Ryan Adams' 'Demolition' Prolific "alt country" singer-songwriter Ryan Adams' second solo CD, Gold, was a huge hit in 2001. But for his follow-up CD Demolition, Adams had to choose from at least four CDs' worth of songs — all of them tracks he cut as demos. He talks with All Things Considered guest host John Ydstie about the writing process and the rock 'n' roll life.

Ryan Adams' 'Demolition'

Prolific 'Alt County' Star's Follow-Up to Smash Hit 'Gold'

Ryan Adams' 'Demolition'

  • Download
  • <iframe src="https://www.npr.org/player/embed/830787/831023" width="100%" height="290" frameborder="0" scrolling="no" title="NPR embedded audio player">

Ryan Adams in NPR's Studio 2A. David Banks, NPR hide caption

toggle caption
David Banks, NPR

Listen to a 48-minute extended version of John Ydstie's interview with Ryan Adams (CAUTION: GRAPHIC LANGUAGE).

Audio will be available later today.

Singer-songwriter Ryan Adams burst on the scene last year with the success of his second solo album, Gold. The 27-year-old North Carolina native is one of the most prolific songwriters in the "alternative country" scene — a music genre that mixes traditional country twang with distorted guitar fuzz and raw, emotional lyrics.

Adams got his start with the seminal "alt country" group Whiskeytown. That group, along with Chicago-based Uncle Tupelo (which later spawned groups Wilco and Son Volt) and the Jayhawks, took up where alt country pioneer Gram Parsons left off before he died of an overdose in 1973.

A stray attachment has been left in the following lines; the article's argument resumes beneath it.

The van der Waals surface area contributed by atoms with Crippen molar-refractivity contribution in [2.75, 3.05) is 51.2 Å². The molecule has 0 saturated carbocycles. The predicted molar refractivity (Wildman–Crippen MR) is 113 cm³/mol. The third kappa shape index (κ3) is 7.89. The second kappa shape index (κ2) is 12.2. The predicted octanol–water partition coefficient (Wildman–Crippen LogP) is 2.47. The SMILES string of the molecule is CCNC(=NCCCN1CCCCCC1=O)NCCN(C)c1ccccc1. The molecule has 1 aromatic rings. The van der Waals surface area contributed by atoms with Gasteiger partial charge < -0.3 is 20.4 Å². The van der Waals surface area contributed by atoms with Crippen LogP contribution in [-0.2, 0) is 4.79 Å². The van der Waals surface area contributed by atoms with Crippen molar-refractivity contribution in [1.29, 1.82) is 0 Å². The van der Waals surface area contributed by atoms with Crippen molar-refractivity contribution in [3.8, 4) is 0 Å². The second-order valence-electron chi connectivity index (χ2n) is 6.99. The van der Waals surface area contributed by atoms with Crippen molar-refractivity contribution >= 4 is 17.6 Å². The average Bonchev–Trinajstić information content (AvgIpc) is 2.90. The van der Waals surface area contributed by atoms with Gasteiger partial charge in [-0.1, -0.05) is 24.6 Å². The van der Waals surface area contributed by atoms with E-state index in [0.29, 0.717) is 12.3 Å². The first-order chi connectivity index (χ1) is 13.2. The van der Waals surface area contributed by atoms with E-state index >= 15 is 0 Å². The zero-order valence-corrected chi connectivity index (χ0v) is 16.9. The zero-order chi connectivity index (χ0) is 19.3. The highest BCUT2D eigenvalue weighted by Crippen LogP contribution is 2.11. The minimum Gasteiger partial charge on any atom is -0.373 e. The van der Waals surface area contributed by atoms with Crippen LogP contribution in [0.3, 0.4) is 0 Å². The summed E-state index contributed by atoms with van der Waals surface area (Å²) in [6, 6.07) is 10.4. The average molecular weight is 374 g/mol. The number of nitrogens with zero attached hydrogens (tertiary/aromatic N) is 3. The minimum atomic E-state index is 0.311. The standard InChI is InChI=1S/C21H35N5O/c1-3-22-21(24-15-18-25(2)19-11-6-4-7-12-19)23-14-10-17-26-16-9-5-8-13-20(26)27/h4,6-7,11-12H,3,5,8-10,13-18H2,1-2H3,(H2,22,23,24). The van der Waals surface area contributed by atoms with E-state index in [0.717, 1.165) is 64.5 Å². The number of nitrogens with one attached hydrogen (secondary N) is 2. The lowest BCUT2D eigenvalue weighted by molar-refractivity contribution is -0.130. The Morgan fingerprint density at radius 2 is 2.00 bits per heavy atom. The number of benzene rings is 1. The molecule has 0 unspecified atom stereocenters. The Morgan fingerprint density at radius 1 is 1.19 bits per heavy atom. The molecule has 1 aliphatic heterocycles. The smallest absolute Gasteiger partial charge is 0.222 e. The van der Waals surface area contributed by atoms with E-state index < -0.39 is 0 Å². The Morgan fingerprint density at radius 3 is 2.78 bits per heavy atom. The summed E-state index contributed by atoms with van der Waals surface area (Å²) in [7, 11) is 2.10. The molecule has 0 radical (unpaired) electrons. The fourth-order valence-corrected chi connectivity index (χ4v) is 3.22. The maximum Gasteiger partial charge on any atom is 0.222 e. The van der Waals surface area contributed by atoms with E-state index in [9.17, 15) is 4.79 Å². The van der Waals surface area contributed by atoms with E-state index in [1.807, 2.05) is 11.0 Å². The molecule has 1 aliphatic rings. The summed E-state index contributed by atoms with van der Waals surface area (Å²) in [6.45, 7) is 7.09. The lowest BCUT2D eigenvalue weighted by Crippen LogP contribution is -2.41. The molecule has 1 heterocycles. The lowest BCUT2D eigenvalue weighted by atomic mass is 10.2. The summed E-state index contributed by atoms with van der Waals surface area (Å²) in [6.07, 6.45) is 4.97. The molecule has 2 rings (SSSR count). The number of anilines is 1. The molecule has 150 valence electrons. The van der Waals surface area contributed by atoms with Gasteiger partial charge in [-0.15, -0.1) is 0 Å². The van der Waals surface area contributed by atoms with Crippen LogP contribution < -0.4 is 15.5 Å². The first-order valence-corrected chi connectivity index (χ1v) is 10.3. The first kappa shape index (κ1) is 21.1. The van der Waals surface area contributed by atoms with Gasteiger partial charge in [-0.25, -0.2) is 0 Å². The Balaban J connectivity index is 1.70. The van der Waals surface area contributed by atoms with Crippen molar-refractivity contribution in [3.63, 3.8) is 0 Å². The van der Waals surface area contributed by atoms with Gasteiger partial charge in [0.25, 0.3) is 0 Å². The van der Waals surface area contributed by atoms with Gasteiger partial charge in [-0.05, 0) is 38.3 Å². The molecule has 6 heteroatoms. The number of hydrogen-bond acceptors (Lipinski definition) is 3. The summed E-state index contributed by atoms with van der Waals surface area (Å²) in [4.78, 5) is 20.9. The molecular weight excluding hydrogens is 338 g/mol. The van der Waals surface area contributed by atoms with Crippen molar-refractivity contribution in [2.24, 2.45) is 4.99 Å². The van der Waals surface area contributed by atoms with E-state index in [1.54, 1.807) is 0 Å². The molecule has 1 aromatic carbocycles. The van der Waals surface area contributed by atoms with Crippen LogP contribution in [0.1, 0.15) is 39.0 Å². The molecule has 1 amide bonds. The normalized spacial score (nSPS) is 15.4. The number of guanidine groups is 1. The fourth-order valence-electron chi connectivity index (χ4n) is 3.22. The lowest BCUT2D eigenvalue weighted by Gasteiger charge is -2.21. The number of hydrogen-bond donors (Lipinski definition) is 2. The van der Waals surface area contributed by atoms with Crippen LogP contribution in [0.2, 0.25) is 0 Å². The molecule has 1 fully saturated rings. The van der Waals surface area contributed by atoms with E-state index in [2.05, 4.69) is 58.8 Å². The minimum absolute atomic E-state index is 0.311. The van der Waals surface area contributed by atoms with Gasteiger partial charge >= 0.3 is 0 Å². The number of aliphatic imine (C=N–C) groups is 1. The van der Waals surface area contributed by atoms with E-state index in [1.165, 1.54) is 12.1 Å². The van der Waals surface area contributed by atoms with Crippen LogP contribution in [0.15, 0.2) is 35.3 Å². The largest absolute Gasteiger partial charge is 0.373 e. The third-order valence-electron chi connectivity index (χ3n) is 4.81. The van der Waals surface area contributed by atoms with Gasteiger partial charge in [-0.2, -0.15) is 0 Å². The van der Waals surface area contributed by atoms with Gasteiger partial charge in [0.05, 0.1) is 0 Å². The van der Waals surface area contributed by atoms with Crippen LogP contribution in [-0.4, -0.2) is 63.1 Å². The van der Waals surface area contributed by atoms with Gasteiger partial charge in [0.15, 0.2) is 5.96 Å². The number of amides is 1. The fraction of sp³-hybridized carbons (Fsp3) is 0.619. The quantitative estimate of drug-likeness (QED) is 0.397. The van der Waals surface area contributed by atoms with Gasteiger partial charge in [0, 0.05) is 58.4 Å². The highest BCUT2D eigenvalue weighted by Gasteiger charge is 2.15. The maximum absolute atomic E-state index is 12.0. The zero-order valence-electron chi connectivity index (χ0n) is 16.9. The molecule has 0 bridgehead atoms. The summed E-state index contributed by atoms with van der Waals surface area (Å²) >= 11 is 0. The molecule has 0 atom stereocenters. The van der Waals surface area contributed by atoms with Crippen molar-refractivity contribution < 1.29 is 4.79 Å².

Adams recently sat down with All Things Considered guest host John Ydstie to talk about his latest CD, Demolition. In the years since leaving Whiskeytown for a solo career, Adams tells Ydstie he has been writing songs influenced by some of the great rock musicians of the past 40 years.

When he writes a new song, Adams says, he will often go into a studio with a band — or sometimes, just a sideman — and record a demo. He found himself with more than four CDs' worth of material, and decided to release 13 of these songs on the Demolition CD.

In an earlier interview, Adams described his writing process. "I do have two new rules — one is not to analyze what I write. The second is not to read my own press. I just want to make it and not fuss about it. No excuses for it. Just make it and there it is. That way, the process is more pure. And even if people hate it, well, it doesn't matter. Because I'm just doing it to do it."